The coefficient is often used to judge the adequacy of a regression model. However the statistic R2 should be use with caution, because it is always possible to make R2 unity by simply adding enough terms to the model. For example, we can obtain a "perfect" fit to n data points with a polynomial of degree n - 1. In addition, R2 will always increase if we add a variable to the model, but this does not necessarily imply that the new model is superior to the old one. Unless the error sum of squares in the new model is reduced by an amount equal to the original error mean square, the new model will have a larger error mean square than the old one, because of the loss of one error degree of freedom. Thus, the new model will actually be worse than the old one.

## 4.0 METHODS

In this section, we discuss about the methods used to perform regression analysis. The methods used to compute all the results are shown. Microsoft Office Excel 2007 is used as our main analyses software to conduct the analysis. Our analyses include obtaining scatter diagram, linear fitted line, test hypotheses and the confidence interval. All these analyses can be done by using one of the functions of Microsoft Excel that is 'Regression' in 'Data Analysis'.

## 4.1 Steps of Using 'Data Analysis' in Microsoft Excel

First of all, there is an important step to do before we can start to analyze our data that is make sure the availability of function 'Data Analysis' in our Microsoft Excel. 'Data' from the menu tab is chosen to check the availability of the function. If 'Analysis' column is not found, then add in function is needed to obtain the function of data analysis. Function 'Data Analysis' can be retrieved by customizing the quick access toolbar using the tabs of 'Add-Ins'. After finish the 'Add- Ins' process, then only we can proceed to analyze our data.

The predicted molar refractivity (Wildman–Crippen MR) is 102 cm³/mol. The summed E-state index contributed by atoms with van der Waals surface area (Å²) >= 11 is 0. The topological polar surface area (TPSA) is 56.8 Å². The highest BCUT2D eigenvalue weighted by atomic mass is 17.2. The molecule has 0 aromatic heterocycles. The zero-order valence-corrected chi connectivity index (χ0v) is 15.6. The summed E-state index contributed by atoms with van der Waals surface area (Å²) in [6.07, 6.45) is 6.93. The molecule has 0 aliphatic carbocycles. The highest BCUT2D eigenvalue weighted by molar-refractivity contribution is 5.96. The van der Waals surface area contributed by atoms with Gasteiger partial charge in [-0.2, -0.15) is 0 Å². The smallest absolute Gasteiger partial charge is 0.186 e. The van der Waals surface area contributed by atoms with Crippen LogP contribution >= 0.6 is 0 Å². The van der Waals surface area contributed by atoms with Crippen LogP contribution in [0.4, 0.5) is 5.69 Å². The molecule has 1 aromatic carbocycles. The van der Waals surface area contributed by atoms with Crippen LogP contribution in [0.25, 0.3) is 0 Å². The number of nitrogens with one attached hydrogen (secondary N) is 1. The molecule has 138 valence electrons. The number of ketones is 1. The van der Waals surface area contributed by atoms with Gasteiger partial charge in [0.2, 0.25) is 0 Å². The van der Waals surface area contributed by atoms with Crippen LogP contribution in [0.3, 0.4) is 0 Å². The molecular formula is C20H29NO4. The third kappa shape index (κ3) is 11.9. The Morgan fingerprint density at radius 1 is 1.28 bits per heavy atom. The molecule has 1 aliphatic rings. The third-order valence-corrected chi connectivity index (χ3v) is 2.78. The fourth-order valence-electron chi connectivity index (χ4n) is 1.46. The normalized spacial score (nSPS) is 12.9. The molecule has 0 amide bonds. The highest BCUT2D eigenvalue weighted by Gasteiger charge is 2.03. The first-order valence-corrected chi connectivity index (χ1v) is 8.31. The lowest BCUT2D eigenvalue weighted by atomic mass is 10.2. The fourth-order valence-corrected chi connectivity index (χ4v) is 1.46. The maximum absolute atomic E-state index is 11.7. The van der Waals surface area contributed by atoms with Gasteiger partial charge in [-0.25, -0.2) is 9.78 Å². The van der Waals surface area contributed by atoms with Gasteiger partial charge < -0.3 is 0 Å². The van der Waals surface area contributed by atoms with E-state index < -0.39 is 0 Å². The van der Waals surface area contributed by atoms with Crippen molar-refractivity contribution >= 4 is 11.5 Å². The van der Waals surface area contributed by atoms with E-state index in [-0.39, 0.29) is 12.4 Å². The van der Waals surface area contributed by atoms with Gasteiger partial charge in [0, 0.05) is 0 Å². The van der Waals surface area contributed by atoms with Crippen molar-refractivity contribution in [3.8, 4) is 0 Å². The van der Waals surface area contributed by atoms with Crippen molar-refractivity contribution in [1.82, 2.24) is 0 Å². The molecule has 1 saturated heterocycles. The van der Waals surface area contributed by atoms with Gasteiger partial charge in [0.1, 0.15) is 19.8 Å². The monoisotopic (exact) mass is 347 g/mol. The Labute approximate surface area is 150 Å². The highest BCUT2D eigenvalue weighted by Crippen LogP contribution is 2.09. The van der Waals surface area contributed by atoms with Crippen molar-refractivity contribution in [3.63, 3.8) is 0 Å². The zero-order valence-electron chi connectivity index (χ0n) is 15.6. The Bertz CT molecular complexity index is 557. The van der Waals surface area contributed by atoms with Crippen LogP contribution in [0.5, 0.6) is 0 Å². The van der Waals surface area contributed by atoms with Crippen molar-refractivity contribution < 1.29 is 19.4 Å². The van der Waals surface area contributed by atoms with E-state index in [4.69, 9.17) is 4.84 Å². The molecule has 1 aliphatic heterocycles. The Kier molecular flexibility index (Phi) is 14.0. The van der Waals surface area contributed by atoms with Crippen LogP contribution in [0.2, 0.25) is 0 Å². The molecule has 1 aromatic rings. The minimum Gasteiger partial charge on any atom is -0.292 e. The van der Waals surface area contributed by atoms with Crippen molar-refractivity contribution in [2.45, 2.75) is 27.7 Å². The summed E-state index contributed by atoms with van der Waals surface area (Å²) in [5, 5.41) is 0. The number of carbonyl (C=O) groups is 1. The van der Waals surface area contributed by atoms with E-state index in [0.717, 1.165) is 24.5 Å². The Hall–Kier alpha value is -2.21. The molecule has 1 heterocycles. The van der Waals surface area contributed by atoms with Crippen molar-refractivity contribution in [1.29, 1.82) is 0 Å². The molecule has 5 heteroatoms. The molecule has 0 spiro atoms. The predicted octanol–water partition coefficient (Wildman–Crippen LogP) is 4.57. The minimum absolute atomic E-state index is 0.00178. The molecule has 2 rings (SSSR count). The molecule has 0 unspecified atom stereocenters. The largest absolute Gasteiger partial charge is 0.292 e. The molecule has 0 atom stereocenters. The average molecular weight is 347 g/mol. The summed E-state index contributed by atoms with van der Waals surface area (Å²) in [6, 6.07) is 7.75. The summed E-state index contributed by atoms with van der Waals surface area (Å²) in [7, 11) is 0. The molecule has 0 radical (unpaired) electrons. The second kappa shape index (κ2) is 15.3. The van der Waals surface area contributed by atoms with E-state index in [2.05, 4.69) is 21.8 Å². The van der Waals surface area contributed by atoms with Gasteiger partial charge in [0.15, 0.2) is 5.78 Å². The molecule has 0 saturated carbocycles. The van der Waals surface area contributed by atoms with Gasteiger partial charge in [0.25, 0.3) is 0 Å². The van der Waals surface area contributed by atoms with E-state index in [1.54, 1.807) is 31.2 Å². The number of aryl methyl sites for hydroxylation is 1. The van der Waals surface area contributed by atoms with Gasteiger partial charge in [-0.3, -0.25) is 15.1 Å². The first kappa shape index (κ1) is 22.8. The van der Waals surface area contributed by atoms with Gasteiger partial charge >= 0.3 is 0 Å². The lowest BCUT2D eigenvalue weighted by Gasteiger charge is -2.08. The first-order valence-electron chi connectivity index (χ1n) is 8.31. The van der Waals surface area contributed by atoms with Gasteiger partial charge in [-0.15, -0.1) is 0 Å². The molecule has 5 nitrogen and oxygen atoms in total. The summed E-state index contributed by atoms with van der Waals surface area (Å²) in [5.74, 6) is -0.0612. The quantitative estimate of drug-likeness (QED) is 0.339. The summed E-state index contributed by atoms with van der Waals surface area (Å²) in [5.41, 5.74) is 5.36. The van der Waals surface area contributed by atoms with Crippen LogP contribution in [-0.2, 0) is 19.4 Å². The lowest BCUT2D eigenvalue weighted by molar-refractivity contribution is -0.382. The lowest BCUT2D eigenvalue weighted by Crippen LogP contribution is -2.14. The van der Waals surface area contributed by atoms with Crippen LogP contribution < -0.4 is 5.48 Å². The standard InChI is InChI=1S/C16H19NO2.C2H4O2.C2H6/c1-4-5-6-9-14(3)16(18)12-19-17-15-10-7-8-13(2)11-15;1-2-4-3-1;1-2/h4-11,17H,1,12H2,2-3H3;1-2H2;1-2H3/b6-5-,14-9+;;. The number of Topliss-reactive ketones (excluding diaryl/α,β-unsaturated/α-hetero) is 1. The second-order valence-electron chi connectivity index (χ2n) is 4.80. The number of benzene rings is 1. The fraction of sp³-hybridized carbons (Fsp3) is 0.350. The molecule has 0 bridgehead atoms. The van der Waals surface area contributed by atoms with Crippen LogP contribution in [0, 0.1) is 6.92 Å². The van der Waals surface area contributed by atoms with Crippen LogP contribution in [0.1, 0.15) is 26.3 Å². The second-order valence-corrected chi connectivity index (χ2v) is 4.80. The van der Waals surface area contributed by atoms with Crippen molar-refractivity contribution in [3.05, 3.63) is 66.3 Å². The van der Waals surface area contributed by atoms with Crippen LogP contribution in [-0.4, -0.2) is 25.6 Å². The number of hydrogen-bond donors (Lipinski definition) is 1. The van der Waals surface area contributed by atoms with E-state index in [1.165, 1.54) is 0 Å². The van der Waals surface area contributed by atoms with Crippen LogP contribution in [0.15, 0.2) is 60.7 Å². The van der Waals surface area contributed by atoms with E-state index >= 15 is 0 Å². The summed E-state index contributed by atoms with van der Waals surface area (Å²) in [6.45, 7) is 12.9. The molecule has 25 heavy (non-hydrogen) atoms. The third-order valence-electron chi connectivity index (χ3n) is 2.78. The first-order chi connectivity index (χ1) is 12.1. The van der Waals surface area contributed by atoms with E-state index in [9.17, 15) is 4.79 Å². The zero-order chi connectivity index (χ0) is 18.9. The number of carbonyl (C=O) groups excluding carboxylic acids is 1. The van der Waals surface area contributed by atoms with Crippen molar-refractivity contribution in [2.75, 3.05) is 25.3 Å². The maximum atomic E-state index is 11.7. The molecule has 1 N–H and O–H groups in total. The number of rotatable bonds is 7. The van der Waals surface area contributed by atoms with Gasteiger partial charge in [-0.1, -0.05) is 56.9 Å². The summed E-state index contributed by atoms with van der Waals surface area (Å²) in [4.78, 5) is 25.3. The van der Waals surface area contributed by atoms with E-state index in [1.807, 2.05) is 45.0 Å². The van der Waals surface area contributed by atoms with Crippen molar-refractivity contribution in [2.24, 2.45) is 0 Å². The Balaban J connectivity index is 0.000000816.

Then, 'Data Analysis' is clicked and an instruction box (Data Analysis) is popped out. Next, 'Regression' is chosen and another instruction box (Regression). We started our input process by first input the 'Input Y Range', which the data of dependent / response variables is keyed in; and second is 'Input X Range', which the data of independent / regressor variables is keyed in. The 'Input Y Range' is the data of First Year Marine Growth, while the 'Input X Range' is the data of Freshwater Growth. For our assignment, only 'Label' and 'Line Fit Plot' is ticked and any of the output options can be selected based on the users. Lastly, the summary output is shown after the 'OK' button is pressed.

## 2.4 Test Hypotheses

In order to determine whether the fitted line follows linear relationship, test hypotheses is done by comparing the value of F in ANOVA with fÎ±,1,n-2. The value of F in ANOVA can be obtained directly from the regression summary output. The appropriate hypotheses are H0: Î²1=0 (there is no linear relationship between X and Y) and H1: Î²1â‰ 0(there is linear relationship between X and Y). Thus, H0 is rejected if F> fÎ±,1,n-2 and Ho is failed to reject if F< fÎ±,1,n-2. When H0 is rejected, it means that the dependent and independent variable has linear relationship.

## 2.5 Confidence Interval

In order to find the 95% confidence interval for the population mean when the when the freshwater growth is 100, the formula of confidence interval about the mean response is used. The unknown values are obtained from regression summary output and applying of equation as shown below in order to obtain the results.

## 5.0 Results

## 5.1 Results for All Fishes:

Freshwater Growth

Marine Growth

147

131

444